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Aid Flights Arrive In Afghanistan Quake Area Survivors Seeking Shelter, Fear More Tremors In Region

The first desperately needed aid trickled in Monday for earthquake victims in Afghanistan’s mountains - on trucks where roads were passable, on donkeys where snow and ice were too deep.

Survivors slowly walked out, with stories of whole families lost.

Frozen bodies were strewn across devastated towns and villages, many still unburied after Wednesday’s 6.1-magnitude quake crumbled hillside homes of mud and brick or buried them under landslides.

Rescue workers say as many as 5,000 died in the quake and a series of ruinous aftershocks.

One girl wept as she tried to recount how her entire family of seven was crushed under the rubble of their home in the northeastern village of Khojah Khirat.

“It’s so painful, so painful,” 7-year-old Bahrish whispered, her eyes brimming with tears. “I don’t know if I have any relatives left.”

She was among more than 100 people Monday in the only clinic in the hard-hit town of Rustaq, reached by an Associated Press reporter on one of the first aid flights into the quake area.

The patients lay in darkness on the building’s dirt floor - the clinic’s power had gone out.

Hundreds of villagers carried heavy bundles and led goat herds down muddy roads in the region, seeking shelter or fleeing in fear of more tremors.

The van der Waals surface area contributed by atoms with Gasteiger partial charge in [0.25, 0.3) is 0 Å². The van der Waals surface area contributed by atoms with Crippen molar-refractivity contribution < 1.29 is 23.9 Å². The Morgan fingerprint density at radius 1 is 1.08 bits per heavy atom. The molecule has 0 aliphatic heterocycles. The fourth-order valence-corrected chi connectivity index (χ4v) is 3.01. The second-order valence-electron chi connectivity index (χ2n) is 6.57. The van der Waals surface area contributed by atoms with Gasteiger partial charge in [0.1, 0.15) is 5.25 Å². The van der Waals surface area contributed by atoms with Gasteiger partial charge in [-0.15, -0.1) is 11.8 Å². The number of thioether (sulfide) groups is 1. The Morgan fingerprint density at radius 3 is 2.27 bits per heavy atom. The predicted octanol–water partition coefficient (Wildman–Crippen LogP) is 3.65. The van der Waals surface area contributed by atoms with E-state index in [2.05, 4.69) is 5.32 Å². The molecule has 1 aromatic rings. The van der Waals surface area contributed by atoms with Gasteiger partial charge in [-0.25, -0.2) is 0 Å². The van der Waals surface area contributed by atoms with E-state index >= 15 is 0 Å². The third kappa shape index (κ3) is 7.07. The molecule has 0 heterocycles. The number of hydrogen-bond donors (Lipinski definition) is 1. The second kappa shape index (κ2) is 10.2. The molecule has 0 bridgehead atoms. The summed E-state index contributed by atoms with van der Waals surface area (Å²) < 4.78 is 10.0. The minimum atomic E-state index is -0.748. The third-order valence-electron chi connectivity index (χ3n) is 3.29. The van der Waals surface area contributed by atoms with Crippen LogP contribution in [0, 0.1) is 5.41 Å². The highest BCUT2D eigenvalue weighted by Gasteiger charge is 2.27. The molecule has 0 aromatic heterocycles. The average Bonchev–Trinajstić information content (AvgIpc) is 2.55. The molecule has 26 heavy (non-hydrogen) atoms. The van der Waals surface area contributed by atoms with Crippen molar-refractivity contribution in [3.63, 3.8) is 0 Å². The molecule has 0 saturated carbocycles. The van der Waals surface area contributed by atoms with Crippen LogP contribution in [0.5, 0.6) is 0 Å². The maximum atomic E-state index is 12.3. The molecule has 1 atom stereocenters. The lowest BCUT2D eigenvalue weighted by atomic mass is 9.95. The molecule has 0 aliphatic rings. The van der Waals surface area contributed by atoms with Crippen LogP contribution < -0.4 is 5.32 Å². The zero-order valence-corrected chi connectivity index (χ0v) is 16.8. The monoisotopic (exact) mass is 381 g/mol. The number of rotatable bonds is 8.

A Pakistani air force cargo jet and a Red Cross turbo-prop plane landed in nearby Hajaghar on Monday, bringing medical and sanitation supplies, blankets and tents to the thousands left homeless in temperatures below freezing.

Military trucks carrying the relief supplies lumbered slowly toward Rustaq, 25 miles away, where hundreds of quake refugees were seeking shelter.

“We don’t know where the (refugees) will stay, and we are trying to organize a camp so they don’t just spread around the town,” said Juan Martinez of the Red Cross.

Qari Amir Allam, an official with the military alliance that controls the region, said Monday that at least 4,000 people were killed in the quake and subsequent aftershocks. Previous estimates have ranged from 2,000 to 5,000.

Twenty villages were destroyed or damaged by the landslides, said Allam, who met the cargo flight.